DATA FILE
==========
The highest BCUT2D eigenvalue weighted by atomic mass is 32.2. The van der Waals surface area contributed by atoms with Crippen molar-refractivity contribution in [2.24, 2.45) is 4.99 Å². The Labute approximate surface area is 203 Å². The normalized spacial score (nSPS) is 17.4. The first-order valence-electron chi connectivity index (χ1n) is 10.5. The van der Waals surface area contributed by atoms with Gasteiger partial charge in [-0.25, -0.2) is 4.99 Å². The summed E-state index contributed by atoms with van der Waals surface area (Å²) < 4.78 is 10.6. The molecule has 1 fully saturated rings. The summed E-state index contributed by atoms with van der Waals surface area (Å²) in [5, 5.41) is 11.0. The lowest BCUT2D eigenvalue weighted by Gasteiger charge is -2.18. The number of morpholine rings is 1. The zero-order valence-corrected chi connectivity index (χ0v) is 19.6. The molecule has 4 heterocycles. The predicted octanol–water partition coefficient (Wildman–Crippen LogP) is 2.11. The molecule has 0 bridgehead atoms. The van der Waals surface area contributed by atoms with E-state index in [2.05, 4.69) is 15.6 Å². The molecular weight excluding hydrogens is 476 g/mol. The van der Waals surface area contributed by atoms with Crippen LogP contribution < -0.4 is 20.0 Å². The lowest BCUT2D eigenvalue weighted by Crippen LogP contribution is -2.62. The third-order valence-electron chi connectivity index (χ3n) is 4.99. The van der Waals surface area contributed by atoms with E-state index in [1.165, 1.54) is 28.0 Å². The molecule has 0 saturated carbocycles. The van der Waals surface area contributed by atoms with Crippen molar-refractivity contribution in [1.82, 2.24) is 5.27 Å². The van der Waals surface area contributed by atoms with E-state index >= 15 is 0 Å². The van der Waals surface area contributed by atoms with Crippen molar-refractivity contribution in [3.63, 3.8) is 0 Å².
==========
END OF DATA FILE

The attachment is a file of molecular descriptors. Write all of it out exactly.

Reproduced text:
The highest BCUT2D eigenvalue weighted by atomic mass is 32.2. The van der Waals surface area contributed by atoms with Crippen molar-refractivity contribution in [2.24, 2.45) is 4.99 Å². The Labute approximate surface area is 203 Å². The normalized spacial score (nSPS) is 17.4. The first-order valence-electron chi connectivity index (χ1n) is 10.5. The van der Waals surface area contributed by atoms with Gasteiger partial charge in [-0.25, -0.2) is 4.99 Å². The summed E-state index contributed by atoms with van der Waals surface area (Å²) < 4.78 is 10.6. The molecule has 1 fully saturated rings. The summed E-state index contributed by atoms with van der Waals surface area (Å²) in [5, 5.41) is 11.0. The lowest BCUT2D eigenvalue weighted by Gasteiger charge is -2.18. The number of morpholine rings is 1. The zero-order valence-corrected chi connectivity index (χ0v) is 19.6. The molecule has 4 heterocycles. The predicted octanol–water partition coefficient (Wildman–Crippen LogP) is 2.11. The molecule has 0 bridgehead atoms. The van der Waals surface area contributed by atoms with E-state index in [2.05, 4.69) is 15.6 Å². The molecular weight excluding hydrogens is 476 g/mol. The van der Waals surface area contributed by atoms with Crippen LogP contribution < -0.4 is 20.0 Å². The lowest BCUT2D eigenvalue weighted by Crippen LogP contribution is -2.62. The third-order valence-electron chi connectivity index (χ3n) is 4.99. The van der Waals surface area contributed by atoms with E-state index in [1.165, 1.54) is 28.0 Å². The molecule has 0 saturated carbocycles. The van der Waals surface area contributed by atoms with Crippen molar-refractivity contribution in [1.82, 2.24) is 5.27 Å². The van der Waals surface area contributed by atoms with E-state index >= 15 is 0 Å². The van der Waals surface area contributed by atoms with Crippen molar-refractivity contribution in [3.63, 3.8) is 0 Å².